[Student]Run, Train, and Box!

With loud cheers from the audience, support from friends and family, nervous excitement throughout the body, and the tense atmosphere on the ring, the match was heated to its maximum and both players were growling with fierce spirit. An avid boxer, Kim Dong-woo (Department of Applied Physics, ERICA Campus, 4th year) has won his way up the tournament of 2017 Rookie Championship match hosted by Korea Boxing Federation and grabbed the champion’s trophy at last. Clenching his teeth and enduring extreme daily training, Kim shared his story as a newly rising champion. Spotlight on the ring “I remember the fatal blow that knocked my opponent down. I might have lost the match had it not been for that K.O.” reminisced Kim. It was at the last moment of his semi-final match that he struck a weighty blow and reeled his opponent backwards, after which Kim forcefully gave a succession of blows that finally knocked him down. “That was my favorite part of the match,” commented Kim. "My strength is throwing heavy punches." For the championship, Kim had a total of three matches at intervals within a couple of weeks. His quarter-final match was an unearned win, his semi-final a memorable win, and his final match the victorious one. After his semi-final, Kim had an injury on his left-hand ligament, which could have posed him a disadvantage. Fortunately, however, there was a one week delay for the final match and Kim gained an extra week until he healed. When Kim first steps on the ring, he naturally feels extreme nervousness sweeping over him. However, he manages to stay calm and hide that uneasiness by lightly running on the edges of the ring. “I need to show my opponent that I’m not nervous and that I’m confident. That’s the key to overcoming your nervousness.” Dramatically, Kim's opponent for the final match was his close friend who trained and prepared for this championship together. “I expected to see him at last, assuming that I would make it to the final match. We both trained really hard, so if we didn’t meet at the last match, it would mean one of us has been defeated, which is enervating,” remarked Kim. To both players, the final match was made more meaningful because they both made it to that round. "I can't stop training, because I can't get rid of the thought that my enemies are training harder." How it all began Kim first started boxing as a hobby as an attempt to lose weight after gaining a lot during exam weeks. As an uninterested starter, he never imagined becoming a boxing champion of Korea one day. After one year of training, Kim acquired his pro-boxer license and found himself completely befallen for boxing. Currently, as a senior at university, Kim is also concerned about his academics. He is facing the dilemma of either dedicating his life to boxing or going to a graduate school of physical education, only to pursue a career related to boxing. As for now, Kim's passion is directed toward boxing and he is doing what he enjoys at the moment. “I know I should care more and focus on my career at this point but I love boxing so much that I can’t stop training for it.” After his victory at the championship, he felt rewarded for all his hard work and was determined that his road to becoming the champion of Korea was further paved. Despite his family’s concerns and disapprovals, he has only reaped positive outcomes and is driven further by his growing passion for boxing. "I will not fail anyone who support me." "My ultimate goal is to become the champion of Korea." Jeon Chae-yun chaeyun111@hanyang.ac.kr Photos by Kim Sang-yeon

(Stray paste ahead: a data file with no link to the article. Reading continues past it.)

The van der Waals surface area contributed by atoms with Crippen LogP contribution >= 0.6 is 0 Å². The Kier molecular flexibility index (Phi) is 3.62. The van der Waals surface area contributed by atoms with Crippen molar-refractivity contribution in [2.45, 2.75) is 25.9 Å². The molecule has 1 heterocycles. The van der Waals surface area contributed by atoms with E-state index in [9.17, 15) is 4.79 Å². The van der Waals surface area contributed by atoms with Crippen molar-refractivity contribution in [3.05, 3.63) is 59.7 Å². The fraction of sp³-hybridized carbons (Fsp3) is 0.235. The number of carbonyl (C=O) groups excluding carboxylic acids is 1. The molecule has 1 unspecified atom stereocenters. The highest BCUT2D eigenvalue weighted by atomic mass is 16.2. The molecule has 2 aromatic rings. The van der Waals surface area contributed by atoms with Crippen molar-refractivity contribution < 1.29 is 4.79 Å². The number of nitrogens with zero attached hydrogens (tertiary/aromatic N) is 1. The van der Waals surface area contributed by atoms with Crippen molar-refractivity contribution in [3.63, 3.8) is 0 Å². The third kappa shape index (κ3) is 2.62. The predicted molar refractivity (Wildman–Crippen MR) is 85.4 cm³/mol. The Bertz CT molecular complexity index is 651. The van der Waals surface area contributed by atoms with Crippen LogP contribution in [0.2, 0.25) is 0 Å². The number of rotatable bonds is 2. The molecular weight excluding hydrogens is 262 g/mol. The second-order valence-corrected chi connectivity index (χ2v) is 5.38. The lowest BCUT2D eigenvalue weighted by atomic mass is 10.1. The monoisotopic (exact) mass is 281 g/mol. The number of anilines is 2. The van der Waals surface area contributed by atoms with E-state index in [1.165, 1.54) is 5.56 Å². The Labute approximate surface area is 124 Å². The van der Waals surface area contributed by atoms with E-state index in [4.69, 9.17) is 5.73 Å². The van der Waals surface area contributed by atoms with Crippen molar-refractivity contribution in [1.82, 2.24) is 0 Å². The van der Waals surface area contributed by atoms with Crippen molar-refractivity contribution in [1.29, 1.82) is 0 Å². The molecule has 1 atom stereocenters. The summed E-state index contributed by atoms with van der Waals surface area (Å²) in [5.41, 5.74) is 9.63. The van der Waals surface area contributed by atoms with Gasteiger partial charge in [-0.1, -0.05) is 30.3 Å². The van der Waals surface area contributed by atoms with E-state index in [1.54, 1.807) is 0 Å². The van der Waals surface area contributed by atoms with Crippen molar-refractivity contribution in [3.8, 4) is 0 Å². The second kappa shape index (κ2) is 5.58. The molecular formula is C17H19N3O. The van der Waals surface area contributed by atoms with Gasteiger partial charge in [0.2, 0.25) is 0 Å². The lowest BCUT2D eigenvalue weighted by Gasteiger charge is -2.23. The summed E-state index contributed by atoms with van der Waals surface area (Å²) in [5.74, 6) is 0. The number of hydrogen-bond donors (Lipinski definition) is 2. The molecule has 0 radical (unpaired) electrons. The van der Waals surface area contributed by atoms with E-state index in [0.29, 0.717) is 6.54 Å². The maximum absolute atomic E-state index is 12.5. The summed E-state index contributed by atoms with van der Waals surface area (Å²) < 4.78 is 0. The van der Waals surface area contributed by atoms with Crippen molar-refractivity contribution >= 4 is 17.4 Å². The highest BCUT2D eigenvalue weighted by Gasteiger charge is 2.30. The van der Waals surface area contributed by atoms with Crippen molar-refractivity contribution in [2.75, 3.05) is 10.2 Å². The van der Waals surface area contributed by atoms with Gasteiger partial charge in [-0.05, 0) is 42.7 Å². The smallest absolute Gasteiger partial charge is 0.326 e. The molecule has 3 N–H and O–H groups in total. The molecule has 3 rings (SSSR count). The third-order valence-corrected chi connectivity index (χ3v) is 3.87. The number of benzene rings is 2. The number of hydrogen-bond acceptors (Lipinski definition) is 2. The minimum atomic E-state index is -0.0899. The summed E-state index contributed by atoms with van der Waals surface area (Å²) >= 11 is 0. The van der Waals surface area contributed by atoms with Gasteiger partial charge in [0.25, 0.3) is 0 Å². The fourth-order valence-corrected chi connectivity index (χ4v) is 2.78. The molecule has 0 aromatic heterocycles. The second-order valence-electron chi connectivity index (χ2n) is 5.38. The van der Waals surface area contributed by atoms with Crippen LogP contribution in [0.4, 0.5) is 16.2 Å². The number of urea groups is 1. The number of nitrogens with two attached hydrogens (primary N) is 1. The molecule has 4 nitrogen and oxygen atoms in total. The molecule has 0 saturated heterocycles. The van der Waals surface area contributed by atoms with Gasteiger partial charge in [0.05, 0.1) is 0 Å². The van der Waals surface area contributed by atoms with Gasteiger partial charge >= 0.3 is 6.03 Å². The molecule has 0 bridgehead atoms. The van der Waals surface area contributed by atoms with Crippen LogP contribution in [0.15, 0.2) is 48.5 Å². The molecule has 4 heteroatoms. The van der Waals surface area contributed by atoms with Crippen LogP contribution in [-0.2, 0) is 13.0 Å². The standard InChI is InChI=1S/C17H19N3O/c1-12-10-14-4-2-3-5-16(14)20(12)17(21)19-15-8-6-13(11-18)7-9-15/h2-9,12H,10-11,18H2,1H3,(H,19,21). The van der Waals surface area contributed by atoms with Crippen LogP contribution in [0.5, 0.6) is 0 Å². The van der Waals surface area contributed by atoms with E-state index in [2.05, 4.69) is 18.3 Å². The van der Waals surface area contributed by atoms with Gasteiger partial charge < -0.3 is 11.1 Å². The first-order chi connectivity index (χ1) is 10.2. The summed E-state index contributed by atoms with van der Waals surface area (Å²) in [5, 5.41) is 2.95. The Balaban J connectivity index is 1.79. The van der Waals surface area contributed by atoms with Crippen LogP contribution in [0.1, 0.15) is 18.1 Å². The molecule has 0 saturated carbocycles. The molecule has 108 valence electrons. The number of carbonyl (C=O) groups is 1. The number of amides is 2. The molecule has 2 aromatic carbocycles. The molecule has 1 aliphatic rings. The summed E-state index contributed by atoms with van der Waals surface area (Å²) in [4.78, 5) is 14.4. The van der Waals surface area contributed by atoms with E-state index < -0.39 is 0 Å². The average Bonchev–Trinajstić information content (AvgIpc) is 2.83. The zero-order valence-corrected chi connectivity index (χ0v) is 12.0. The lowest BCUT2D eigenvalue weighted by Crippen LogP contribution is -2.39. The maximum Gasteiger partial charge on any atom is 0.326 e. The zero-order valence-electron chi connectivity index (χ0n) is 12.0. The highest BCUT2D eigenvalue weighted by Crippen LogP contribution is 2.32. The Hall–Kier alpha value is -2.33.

2017-06 20